'What we learned': Red Sox’ 4-0 win over Giants
Three things we learned from the Red Sox' 4-0 win over the San Francisco Giants on Tuesday night. . .
1) It's not John Farrell's fault that Koji Uehara had to leave the game
As soon as Uehara waved out a trainer in the ninth inning, complaining of a sore pectoral muscle, the Twitterverse explosed with the usual: #FireFarrell.
Seems that this was the first time in modern baseball history that a closer has been brought in to a non-save situation.
Some pointed to the upcoming schedule. But never mind that the Red Sox have 20 games in the next 20 days, with no scheduled breaks. The object is to win every night, and Farrell thought that, for any number of reasons, Uehara was the best option.
Farrell wasn't thinking that Uehara might be needed in two more nights, or three times this week. Nor should he have been.
The Giants had the 3-4-5 hitters in their lineup -- Brandon Belt, Buster Posey and Brandon Crawford -- due in that inning.
Had the Giants put a baserunner or two on, Uehara would have been brought in anyway. But Farrell correctly noted that Uehara had been far more effective this season when starting a clean inning, rather than coming in in the middle of an inning with men on base.
The Red Sox are in a pennant race. There's no sense "saving'' Uehara for later because you're in the middle of a demanding part of the schedule. You use your best relievers to get the most important outs -- period.
2) If Uehara is lost for any stretch of time, Brad Ziegler will handle the closing duties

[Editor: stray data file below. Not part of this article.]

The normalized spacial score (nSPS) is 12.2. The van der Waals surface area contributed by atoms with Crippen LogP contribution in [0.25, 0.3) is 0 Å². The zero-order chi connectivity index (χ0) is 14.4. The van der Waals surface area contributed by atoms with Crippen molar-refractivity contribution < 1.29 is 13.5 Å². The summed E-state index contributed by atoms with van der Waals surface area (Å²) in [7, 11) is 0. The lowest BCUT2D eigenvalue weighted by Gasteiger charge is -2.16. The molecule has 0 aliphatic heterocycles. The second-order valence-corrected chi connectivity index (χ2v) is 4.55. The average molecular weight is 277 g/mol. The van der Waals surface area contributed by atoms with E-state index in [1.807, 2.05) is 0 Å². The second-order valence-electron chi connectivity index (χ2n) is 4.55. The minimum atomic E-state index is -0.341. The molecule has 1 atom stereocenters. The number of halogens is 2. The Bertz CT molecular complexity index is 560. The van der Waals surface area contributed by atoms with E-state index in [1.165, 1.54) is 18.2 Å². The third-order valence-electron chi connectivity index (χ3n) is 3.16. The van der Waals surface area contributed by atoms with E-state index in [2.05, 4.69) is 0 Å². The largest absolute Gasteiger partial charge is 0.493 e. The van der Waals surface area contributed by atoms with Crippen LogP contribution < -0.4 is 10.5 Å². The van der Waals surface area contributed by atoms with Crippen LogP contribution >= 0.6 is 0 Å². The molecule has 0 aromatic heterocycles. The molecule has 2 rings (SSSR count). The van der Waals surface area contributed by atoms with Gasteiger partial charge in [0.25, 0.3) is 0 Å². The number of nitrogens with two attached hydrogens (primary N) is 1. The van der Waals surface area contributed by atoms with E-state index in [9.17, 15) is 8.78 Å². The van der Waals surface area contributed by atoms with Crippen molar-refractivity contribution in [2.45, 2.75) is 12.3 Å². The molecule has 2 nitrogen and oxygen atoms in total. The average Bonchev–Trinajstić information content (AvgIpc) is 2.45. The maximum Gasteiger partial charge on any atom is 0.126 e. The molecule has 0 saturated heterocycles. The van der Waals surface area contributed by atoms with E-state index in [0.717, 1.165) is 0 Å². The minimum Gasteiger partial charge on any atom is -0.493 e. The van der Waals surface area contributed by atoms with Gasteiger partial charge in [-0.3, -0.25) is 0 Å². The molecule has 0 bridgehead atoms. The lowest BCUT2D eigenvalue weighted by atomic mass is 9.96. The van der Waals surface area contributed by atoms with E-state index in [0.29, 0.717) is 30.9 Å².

The trade for Ziegler is looking better and better all the time.
Initially. Ziegler was obtained to provide some veteran experience at the back end of the bullpen, especially in the wake of the injury to closer Craig Kimbrel.
Now, it's possible that Ziegler could be the closer for a few days, or, if Uehara is placed on the DL, a few weeks.
Ziegler isn't your typical closer in that he doesn't overpower hitters or rack up big strikeout numbers (6.3 per nine innings this season; 5.9 in his career), but he has experience in the role and isn't afraid.
3) Rick Porcello has been indispensable for the Red Sox this season
Steven Wright's ERA is lower and he's been more consistent. David Price has, at times, been more dominant, if not as frequently as the Red Sox had hoped.
But Porcello has, quietly, been incredibly consistent for the Sox. The Sox are 14-5 in his 19 starts this season, a measure of his consistency. And for someone who allows a lot of balls to be put in play, his WHIP of 1.17 coming into the game was ninth best among A.L. starters.
Dating back to May 28, almost two months ago, Porcello has pitched at least six innings nine out of 10 times. And the one time he fell short, he did so by just two outs, in a game the Red Sox won handily.
And Porcello is getting better as the season progresses. In his last seven starts, Porcello has six quality starts and an ERA of 2.47.